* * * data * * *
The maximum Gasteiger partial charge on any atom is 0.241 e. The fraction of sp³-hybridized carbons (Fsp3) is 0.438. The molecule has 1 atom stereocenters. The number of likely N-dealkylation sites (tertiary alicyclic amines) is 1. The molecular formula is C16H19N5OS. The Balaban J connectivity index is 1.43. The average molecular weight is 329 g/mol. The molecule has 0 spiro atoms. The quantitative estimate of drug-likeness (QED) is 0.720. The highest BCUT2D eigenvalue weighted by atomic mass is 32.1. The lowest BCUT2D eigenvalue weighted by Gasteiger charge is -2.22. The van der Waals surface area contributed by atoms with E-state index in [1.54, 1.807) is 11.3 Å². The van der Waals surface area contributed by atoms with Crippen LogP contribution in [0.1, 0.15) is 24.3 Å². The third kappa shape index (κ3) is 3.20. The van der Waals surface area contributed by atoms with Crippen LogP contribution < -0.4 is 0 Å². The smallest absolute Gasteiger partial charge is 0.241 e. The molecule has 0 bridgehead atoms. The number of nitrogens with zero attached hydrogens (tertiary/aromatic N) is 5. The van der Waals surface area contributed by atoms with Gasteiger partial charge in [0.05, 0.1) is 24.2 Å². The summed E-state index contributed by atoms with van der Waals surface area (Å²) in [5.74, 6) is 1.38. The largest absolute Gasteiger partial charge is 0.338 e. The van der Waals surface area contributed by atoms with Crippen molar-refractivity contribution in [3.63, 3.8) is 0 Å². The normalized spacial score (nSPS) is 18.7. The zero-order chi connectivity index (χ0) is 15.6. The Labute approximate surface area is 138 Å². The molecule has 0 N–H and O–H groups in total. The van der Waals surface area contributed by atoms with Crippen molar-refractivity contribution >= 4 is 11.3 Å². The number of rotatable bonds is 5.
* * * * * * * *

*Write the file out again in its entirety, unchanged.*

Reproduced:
The maximum Gasteiger partial charge on any atom is 0.241 e. The fraction of sp³-hybridized carbons (Fsp3) is 0.438. The molecule has 1 atom stereocenters. The number of likely N-dealkylation sites (tertiary alicyclic amines) is 1. The molecular formula is C16H19N5OS. The Balaban J connectivity index is 1.43. The average molecular weight is 329 g/mol. The molecule has 0 spiro atoms. The quantitative estimate of drug-likeness (QED) is 0.720. The highest BCUT2D eigenvalue weighted by atomic mass is 32.1. The lowest BCUT2D eigenvalue weighted by Gasteiger charge is -2.22. The van der Waals surface area contributed by atoms with E-state index in [1.54, 1.807) is 11.3 Å². The van der Waals surface area contributed by atoms with Crippen LogP contribution in [0.1, 0.15) is 24.3 Å². The third kappa shape index (κ3) is 3.20. The van der Waals surface area contributed by atoms with Crippen LogP contribution < -0.4 is 0 Å². The smallest absolute Gasteiger partial charge is 0.241 e. The molecule has 0 bridgehead atoms. The number of nitrogens with zero attached hydrogens (tertiary/aromatic N) is 5. The van der Waals surface area contributed by atoms with Gasteiger partial charge in [0.05, 0.1) is 24.2 Å². The summed E-state index contributed by atoms with van der Waals surface area (Å²) in [5.74, 6) is 1.38. The largest absolute Gasteiger partial charge is 0.338 e. The van der Waals surface area contributed by atoms with Crippen molar-refractivity contribution in [3.63, 3.8) is 0 Å². The normalized spacial score (nSPS) is 18.7. The zero-order chi connectivity index (χ0) is 15.6. The Labute approximate surface area is 138 Å². The molecule has 0 N–H and O–H groups in total. The van der Waals surface area contributed by atoms with Crippen molar-refractivity contribution >= 4 is 11.3 Å². The number of rotatable bonds is 5.